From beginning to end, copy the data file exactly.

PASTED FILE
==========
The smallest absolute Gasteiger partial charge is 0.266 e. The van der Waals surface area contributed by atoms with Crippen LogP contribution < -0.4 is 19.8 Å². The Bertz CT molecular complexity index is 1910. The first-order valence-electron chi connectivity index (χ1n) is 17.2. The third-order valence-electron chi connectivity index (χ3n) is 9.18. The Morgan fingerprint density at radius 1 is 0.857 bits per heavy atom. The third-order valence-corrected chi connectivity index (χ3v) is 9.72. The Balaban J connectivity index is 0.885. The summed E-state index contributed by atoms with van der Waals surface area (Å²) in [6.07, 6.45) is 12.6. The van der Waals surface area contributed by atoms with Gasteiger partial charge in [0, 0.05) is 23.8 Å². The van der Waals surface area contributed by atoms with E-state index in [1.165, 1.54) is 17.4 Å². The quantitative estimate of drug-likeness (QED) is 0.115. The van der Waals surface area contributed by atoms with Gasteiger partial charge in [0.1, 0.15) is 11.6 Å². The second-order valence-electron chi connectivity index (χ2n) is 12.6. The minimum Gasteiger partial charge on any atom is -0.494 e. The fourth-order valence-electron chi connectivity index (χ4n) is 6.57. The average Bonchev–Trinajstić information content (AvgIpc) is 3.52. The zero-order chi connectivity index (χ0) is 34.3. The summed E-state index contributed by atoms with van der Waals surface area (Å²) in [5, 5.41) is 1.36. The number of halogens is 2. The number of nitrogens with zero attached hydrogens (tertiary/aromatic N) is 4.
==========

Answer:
The smallest absolute Gasteiger partial charge is 0.266 e. The van der Waals surface area contributed by atoms with Crippen LogP contribution < -0.4 is 19.8 Å². The Bertz CT molecular complexity index is 1910. The first-order valence-electron chi connectivity index (χ1n) is 17.2. The third-order valence-electron chi connectivity index (χ3n) is 9.18. The Morgan fingerprint density at radius 1 is 0.857 bits per heavy atom. The third-order valence-corrected chi connectivity index (χ3v) is 9.72. The Balaban J connectivity index is 0.885. The summed E-state index contributed by atoms with van der Waals surface area (Å²) in [6.07, 6.45) is 12.6. The van der Waals surface area contributed by atoms with Gasteiger partial charge in [0, 0.05) is 23.8 Å². The van der Waals surface area contributed by atoms with E-state index in [1.165, 1.54) is 17.4 Å². The quantitative estimate of drug-likeness (QED) is 0.115. The van der Waals surface area contributed by atoms with Gasteiger partial charge in [0.1, 0.15) is 11.6 Å². The second-order valence-electron chi connectivity index (χ2n) is 12.6. The minimum Gasteiger partial charge on any atom is -0.494 e. The fourth-order valence-electron chi connectivity index (χ4n) is 6.57. The average Bonchev–Trinajstić information content (AvgIpc) is 3.52. The zero-order chi connectivity index (χ0) is 34.3. The summed E-state index contributed by atoms with van der Waals surface area (Å²) in [5, 5.41) is 1.36. The number of halogens is 2. The number of nitrogens with zero attached hydrogens (tertiary/aromatic N) is 4.